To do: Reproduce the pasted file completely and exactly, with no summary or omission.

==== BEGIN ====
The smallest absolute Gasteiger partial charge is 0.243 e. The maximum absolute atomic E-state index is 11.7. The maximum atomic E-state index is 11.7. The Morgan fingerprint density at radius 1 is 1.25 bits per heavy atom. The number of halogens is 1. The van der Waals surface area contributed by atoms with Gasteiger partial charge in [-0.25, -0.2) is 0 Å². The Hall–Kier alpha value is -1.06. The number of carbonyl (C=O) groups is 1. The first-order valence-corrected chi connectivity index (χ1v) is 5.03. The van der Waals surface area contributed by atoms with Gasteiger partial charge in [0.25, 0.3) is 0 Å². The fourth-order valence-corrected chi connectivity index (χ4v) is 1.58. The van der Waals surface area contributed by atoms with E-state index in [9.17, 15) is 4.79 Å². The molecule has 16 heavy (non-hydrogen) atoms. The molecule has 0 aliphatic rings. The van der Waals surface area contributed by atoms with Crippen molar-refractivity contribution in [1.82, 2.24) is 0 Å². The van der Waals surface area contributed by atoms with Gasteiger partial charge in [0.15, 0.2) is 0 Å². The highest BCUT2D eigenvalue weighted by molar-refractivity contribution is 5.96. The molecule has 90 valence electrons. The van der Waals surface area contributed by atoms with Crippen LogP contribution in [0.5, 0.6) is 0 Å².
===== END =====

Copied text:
The smallest absolute Gasteiger partial charge is 0.243 e. The maximum absolute atomic E-state index is 11.7. The maximum atomic E-state index is 11.7. The Morgan fingerprint density at radius 1 is 1.25 bits per heavy atom. The number of halogens is 1. The van der Waals surface area contributed by atoms with Gasteiger partial charge in [-0.25, -0.2) is 0 Å². The Hall–Kier alpha value is -1.06. The number of carbonyl (C=O) groups is 1. The first-order valence-corrected chi connectivity index (χ1v) is 5.03. The van der Waals surface area contributed by atoms with Gasteiger partial charge in [0.25, 0.3) is 0 Å². The fourth-order valence-corrected chi connectivity index (χ4v) is 1.58. The van der Waals surface area contributed by atoms with E-state index in [9.17, 15) is 4.79 Å². The molecule has 16 heavy (non-hydrogen) atoms. The molecule has 0 aliphatic rings. The van der Waals surface area contributed by atoms with Crippen molar-refractivity contribution in [1.82, 2.24) is 0 Å². The van der Waals surface area contributed by atoms with Gasteiger partial charge in [0.15, 0.2) is 0 Å². The highest BCUT2D eigenvalue weighted by molar-refractivity contribution is 5.96. The molecule has 90 valence electrons. The van der Waals surface area contributed by atoms with Crippen LogP contribution in [0.5, 0.6) is 0 Å².